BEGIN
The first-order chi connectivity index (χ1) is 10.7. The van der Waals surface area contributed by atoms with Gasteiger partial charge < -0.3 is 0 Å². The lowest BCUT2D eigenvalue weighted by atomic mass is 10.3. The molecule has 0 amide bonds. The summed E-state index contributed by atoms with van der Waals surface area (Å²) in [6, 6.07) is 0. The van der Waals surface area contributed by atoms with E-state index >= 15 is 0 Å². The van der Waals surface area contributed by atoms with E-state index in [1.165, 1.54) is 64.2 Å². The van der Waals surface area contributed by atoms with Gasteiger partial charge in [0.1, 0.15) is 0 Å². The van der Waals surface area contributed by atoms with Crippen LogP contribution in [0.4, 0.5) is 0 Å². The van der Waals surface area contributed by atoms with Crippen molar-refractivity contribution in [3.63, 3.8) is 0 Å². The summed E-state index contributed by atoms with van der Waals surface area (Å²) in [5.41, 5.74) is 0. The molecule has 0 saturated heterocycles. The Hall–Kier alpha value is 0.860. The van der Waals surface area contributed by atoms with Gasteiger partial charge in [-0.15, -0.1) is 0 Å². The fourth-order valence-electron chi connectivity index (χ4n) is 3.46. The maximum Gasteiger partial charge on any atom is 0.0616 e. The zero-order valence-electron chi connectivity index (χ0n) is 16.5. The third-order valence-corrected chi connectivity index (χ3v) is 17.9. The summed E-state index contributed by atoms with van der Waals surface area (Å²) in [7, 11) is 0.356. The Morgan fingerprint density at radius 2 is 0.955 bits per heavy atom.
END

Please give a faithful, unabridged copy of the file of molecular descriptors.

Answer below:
The first-order chi connectivity index (χ1) is 10.7. The van der Waals surface area contributed by atoms with Gasteiger partial charge < -0.3 is 0 Å². The lowest BCUT2D eigenvalue weighted by atomic mass is 10.3. The molecule has 0 amide bonds. The summed E-state index contributed by atoms with van der Waals surface area (Å²) in [6, 6.07) is 0. The van der Waals surface area contributed by atoms with E-state index >= 15 is 0 Å². The van der Waals surface area contributed by atoms with E-state index in [1.165, 1.54) is 64.2 Å². The van der Waals surface area contributed by atoms with Gasteiger partial charge in [0.1, 0.15) is 0 Å². The van der Waals surface area contributed by atoms with Crippen LogP contribution in [0.4, 0.5) is 0 Å². The van der Waals surface area contributed by atoms with Crippen molar-refractivity contribution in [3.63, 3.8) is 0 Å². The summed E-state index contributed by atoms with van der Waals surface area (Å²) in [5.41, 5.74) is 0. The molecule has 0 saturated heterocycles. The Hall–Kier alpha value is 0.860. The van der Waals surface area contributed by atoms with Gasteiger partial charge in [-0.15, -0.1) is 0 Å². The fourth-order valence-electron chi connectivity index (χ4n) is 3.46. The maximum Gasteiger partial charge on any atom is 0.0616 e. The zero-order valence-electron chi connectivity index (χ0n) is 16.5. The third-order valence-corrected chi connectivity index (χ3v) is 17.9. The summed E-state index contributed by atoms with van der Waals surface area (Å²) in [7, 11) is 0.356. The Morgan fingerprint density at radius 2 is 0.955 bits per heavy atom.